Is Nursing a Profession?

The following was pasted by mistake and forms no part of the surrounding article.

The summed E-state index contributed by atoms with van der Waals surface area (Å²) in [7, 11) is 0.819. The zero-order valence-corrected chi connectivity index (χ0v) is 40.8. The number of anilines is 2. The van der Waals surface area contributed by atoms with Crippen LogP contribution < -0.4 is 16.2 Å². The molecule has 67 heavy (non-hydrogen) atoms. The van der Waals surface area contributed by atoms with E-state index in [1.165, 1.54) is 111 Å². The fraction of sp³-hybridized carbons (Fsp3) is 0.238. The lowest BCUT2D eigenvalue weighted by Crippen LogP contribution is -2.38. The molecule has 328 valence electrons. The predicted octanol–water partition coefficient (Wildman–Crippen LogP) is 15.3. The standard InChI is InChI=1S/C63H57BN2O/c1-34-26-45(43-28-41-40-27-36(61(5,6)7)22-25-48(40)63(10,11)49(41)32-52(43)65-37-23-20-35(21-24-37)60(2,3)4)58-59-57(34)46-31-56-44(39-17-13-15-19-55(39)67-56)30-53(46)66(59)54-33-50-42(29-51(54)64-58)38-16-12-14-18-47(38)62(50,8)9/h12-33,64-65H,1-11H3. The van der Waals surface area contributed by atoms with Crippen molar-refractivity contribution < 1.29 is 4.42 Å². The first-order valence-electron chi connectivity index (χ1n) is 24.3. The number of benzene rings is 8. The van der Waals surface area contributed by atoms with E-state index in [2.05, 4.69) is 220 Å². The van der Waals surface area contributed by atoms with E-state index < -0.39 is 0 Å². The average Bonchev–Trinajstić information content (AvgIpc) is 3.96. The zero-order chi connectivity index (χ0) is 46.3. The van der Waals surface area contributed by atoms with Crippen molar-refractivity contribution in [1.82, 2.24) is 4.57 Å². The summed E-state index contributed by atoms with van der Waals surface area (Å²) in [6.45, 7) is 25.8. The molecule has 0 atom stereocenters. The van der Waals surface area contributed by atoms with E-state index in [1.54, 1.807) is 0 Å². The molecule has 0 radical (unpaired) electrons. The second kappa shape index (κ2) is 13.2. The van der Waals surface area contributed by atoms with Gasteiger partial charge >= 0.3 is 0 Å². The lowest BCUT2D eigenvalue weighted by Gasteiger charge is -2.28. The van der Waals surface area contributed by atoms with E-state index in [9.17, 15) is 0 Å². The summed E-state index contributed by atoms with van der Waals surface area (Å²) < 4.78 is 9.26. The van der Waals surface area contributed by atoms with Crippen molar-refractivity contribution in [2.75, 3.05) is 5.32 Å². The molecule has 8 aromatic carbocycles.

As I have begun the pursuit to further my education I have been faced with the question of whether Nursing is a true profession. During the 19 years that I have been a nurse I have thought nursing was a profession but as I have learned in my reading not everyone feels this way. For example, World Book (1999) states that there are two main groups of nurses, the professional nurses and the technique nurses. They define the professional nurses as graduates of four-year or five-year college programs and the technical nurses as graduates of two-year community colleges or the three-year hospital programs. The American Nurses Association (ANA) offers characteristics of a profession that I plan to show that nursing possesses (Hood and Leddy, 2003). Authority to control its own work is one of these characteristics (Hood and Leddy, 2003). Although nursing is required to follow physician's orders and the rules of the employing agency there are many ways nursing is capable of controlling his/her own work. There is a wide range of opportunity for work and intellectual growth. There is clinical work, teaching, research, and a melding of the three. There are many opportunities within each of those areas. For example in clinical work the nurse may choose from a physician's office, health department, school system, or hospital, to name a few. Within the hospital the nurses continues to have multiple opportunities. Some of these are medical nursing, surgical nursing, obstetrical nursing, pediatric nursing or critical nursing. As nurses we have the freedom to choose from a wide array of scheduling options, full-time, part-time, weekenders or prn. Self-scheduling is also frequently an options. "Accountability has always been acknowledged as one of the hallmarks of a profession" (Hood and Leddy, 2003, p.384). Nursing is accountable to the patient and family to provide the highest quality of care and the knowledge to provide this care. The nurse spends the...
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